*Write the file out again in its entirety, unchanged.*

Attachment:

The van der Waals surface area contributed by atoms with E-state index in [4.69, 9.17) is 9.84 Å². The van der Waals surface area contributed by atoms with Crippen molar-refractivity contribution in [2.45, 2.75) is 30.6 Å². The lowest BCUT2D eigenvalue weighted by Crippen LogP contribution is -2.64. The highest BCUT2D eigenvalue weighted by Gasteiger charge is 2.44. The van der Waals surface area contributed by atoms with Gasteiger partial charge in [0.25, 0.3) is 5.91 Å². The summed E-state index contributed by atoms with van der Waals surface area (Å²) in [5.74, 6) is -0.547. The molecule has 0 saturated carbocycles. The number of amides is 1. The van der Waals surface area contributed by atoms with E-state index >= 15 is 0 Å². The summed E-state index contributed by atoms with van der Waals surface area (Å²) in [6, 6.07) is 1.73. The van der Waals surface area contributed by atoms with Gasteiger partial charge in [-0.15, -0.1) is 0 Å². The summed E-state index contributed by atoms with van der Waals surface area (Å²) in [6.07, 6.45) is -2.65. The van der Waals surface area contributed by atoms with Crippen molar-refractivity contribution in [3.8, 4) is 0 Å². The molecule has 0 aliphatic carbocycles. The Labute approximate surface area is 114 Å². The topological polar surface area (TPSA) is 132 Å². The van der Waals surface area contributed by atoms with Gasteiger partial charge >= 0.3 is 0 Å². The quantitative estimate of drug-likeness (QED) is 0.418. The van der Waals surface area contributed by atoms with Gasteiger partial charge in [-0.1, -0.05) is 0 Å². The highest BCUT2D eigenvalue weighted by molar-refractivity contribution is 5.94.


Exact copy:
The van der Waals surface area contributed by atoms with E-state index in [4.69, 9.17) is 9.84 Å². The van der Waals surface area contributed by atoms with Crippen molar-refractivity contribution in [2.45, 2.75) is 30.6 Å². The lowest BCUT2D eigenvalue weighted by Crippen LogP contribution is -2.64. The highest BCUT2D eigenvalue weighted by Gasteiger charge is 2.44. The van der Waals surface area contributed by atoms with Gasteiger partial charge in [0.25, 0.3) is 5.91 Å². The summed E-state index contributed by atoms with van der Waals surface area (Å²) in [5.74, 6) is -0.547. The molecule has 0 saturated carbocycles. The number of amides is 1. The van der Waals surface area contributed by atoms with E-state index >= 15 is 0 Å². The summed E-state index contributed by atoms with van der Waals surface area (Å²) in [6, 6.07) is 1.73. The van der Waals surface area contributed by atoms with Gasteiger partial charge in [-0.15, -0.1) is 0 Å². The summed E-state index contributed by atoms with van der Waals surface area (Å²) in [6.07, 6.45) is -2.65. The van der Waals surface area contributed by atoms with Crippen molar-refractivity contribution in [3.8, 4) is 0 Å². The molecule has 0 aliphatic carbocycles. The Labute approximate surface area is 114 Å². The topological polar surface area (TPSA) is 132 Å². The van der Waals surface area contributed by atoms with Gasteiger partial charge >= 0.3 is 0 Å². The quantitative estimate of drug-likeness (QED) is 0.418. The van der Waals surface area contributed by atoms with Gasteiger partial charge in [-0.1, -0.05) is 0 Å². The highest BCUT2D eigenvalue weighted by molar-refractivity contribution is 5.94.